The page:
In testimony before the Education Committee tonight, CEA leaders will bust the myth that the U.S. Department of Education is not open to flexibility to address the excessive testing and test prep hurting schoolchildren in Connecticut.
CEA President Sheila Cohen says, “The assertion that Connecticut must have the SBAC test has assumed mythic proportions. It is time to dispel the myths. It is imperative that state legislators recognize the innovative options that other states are accessing. And it is Connecticut’s obligation to rescue our schools that are mired in high-pressure testing.”
Just this week, the U.S. Department of Education approved New Hampshire’s approach to reduce standardized testing in favor of more meaningful, local assessments that support teaching and learning. And on the heels of this announcement came news from North Carolina that it is exploring an assessment model that puts adequate focus on student growth over time.
Cohen says, “Twenty-one states have been designing their own assessments. Already this month, that list is growing. We urge legislators to consider our CEA plan that utilizes progress monitoring tests. Contrasted with the flawed and invalid SBAC, progress tests provide more learning time, immediate adjustment of instructional strategies to help children, and more personal attention for our students.”
Among the misinformation that CEA leaders will quash: the idea that SBAC results can improve teaching and learning in a timely and effective manner; the notion that all students are prepared to handle the poorly designed SBAC software; and the claim that SBAC has been validated and is reliable as a measure of student growth and development.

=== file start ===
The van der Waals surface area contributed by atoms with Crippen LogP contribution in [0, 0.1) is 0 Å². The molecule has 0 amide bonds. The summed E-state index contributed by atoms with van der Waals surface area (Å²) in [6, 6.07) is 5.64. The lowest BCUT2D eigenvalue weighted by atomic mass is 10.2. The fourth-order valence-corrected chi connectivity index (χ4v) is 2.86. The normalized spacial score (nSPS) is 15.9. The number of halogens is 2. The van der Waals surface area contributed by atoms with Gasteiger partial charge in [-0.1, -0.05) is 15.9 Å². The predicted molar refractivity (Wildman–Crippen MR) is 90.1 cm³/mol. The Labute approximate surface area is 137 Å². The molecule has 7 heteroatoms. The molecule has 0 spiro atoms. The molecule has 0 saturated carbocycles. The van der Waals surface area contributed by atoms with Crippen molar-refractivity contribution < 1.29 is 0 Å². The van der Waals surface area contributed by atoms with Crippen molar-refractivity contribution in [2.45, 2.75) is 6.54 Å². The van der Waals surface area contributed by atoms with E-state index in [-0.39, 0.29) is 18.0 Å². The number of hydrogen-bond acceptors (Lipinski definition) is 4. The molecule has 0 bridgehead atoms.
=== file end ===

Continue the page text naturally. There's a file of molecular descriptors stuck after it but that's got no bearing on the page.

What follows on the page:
CEA proposes a multi-pronged approach that improves accountability, reduces testing by eliminating SBAC, and focuses on student learning and growth. CEA leaders tonight will provide testimony as they testify on Raised Bill 1095, An Act Concerning Student Assessments.
CEA Executive Director Mark Waxenberg explains, “Our plan guarantees more instructional time for students so that teachers can instill a love of learning and give children the opportunities they deserve. This involves using a progress-test approach already used by many school districts. This curriculum-based approach assesses growth and grade equivalence, allows for comparison between districts around the state, and complies with federal law. Unlike SBAC, progress tests provide immediate information to teachers, who can quickly and effectively respond to student needs and create individualized learning plans.”